Top court: It’s not judiciary’s call to designate cemevi as place of worship or not
A cemevi in Istanbul.As Turkey’s public policies regarding cemevis, Alevi places of worship, have been labeled as discriminatory by the top European court on human rights, a Turkish court has made a landmark decision, stating that the determination on whether cemevis are places of worship or not cannot be made by the judiciary.
The Civil General Council of the Supreme Court of Appeals on Dec. 3 approved a local court’s decision, which reiterated in its January 2013 ruling that cemevis are places of worship, despite a ruling by the Supreme Court of Appeals overturning the lower court’s decision.
The Civil General Council approved the local court’s decision, rejecting the case appealing to close down the Çankaya Cemevi Construction Association.
Whether cemevis are places of worship or not cannot be decided by a judicial ruling, the Civil General Council said. It also ruled that an association can be founded to build cemevis.
Just a day before in Strasbourg, the European Court of Human Rights (ECHR) released its watershed ruling, stating Turkey’s public policies regarding cemevis discriminate against the Alevi community.
The Strasbourg-based court’s decision came on the agenda during the Civil General Council’s gathering, state-run Anadolu Agency reported, citing anonymous sources. The Council eventually ruled that building a cemevi is not against the European Convention on Human Rights, the agency said.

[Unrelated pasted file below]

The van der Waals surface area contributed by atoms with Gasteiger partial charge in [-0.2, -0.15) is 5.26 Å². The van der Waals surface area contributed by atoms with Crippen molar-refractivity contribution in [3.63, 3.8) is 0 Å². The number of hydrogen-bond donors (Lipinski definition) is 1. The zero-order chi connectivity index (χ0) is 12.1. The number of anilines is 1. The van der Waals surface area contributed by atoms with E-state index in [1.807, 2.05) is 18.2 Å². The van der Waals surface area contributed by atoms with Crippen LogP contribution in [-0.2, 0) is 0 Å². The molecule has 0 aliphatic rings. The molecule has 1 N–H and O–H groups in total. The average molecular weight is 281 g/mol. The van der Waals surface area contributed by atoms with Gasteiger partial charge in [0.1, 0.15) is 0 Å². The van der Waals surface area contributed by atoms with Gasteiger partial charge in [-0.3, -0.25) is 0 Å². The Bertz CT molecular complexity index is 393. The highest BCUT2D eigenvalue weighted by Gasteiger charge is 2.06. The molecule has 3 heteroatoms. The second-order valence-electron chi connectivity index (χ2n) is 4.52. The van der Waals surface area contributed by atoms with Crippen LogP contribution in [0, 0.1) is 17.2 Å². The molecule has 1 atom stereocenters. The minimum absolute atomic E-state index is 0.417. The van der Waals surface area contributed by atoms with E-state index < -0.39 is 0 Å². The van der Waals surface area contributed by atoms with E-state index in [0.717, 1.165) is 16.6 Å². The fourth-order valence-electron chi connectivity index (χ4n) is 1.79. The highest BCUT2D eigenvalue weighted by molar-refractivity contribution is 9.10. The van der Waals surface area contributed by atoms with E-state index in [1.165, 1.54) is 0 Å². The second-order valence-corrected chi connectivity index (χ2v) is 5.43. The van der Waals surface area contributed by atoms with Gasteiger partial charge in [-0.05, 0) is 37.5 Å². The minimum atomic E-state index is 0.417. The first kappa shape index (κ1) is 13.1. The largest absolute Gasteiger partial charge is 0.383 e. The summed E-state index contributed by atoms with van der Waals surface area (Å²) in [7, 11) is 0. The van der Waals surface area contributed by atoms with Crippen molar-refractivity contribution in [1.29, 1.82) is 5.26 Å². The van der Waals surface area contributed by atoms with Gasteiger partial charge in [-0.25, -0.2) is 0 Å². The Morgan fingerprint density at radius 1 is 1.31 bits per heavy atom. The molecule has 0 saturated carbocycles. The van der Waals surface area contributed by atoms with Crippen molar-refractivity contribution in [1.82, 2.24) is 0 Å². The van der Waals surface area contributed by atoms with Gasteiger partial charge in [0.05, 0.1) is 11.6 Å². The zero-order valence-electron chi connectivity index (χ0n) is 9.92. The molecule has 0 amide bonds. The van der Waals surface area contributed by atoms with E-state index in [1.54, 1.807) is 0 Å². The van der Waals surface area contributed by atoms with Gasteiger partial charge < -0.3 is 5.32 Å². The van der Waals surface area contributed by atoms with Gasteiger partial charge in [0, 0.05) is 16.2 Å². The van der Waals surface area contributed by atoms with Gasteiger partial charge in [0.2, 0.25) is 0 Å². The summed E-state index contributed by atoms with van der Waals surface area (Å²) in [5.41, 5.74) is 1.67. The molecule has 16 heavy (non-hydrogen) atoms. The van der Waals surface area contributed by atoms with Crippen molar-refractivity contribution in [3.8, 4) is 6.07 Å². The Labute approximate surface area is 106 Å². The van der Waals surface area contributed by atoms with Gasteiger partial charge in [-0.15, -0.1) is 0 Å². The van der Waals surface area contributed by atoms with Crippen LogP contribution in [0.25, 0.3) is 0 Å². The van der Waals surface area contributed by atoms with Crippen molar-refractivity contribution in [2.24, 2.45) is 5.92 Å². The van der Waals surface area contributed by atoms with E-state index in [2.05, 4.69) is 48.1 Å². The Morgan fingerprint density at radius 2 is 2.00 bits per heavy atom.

“Judicial rulings cannot be decisive on whether a place is place of worship or not. The individual himself/herself determines whether a place is place of worship or not,” the agency said, while quoting the idea prevailed during the Civil General Council meeting.
The Council also noted that their decision is not meant to “accept cemevis as places of worship,” as it is solely related to accepting that “an association can be founded for opening and building cemevis.”
At the time, the Ankara Chief Prosecutor’s Office had filed a suit against the Çankaya Cemevi Construction Association, which helps to build cemevis, on the grounds that the organization’s charter referred to Alevi cemevis as “houses of worship.”
But Ankara’s 16th Civil Court rejected the case file, saying: “For centuries, cemevis have been known and accepted as Alevi places of worship by society. The expression ‘cemevis are places of worship,’ ... is not illegal.” After the decision was appealed, the Court of Appeals took up the case file and reversed the judgment, agreeing with the prosecutor that charges should be pressed against the defendants on the grounds that only mosques and masjids could be considered places of worship.
The Çankaya Cemevi Construction Association’s charter includes articles that run counter to Turkish laws, the appeals court said. Yet in January 2013, the local court, again rejected the top court’s ruling and said in its reasoning that the state should be neutral toward Alevis’ preferences for worship, as is the case for other faiths.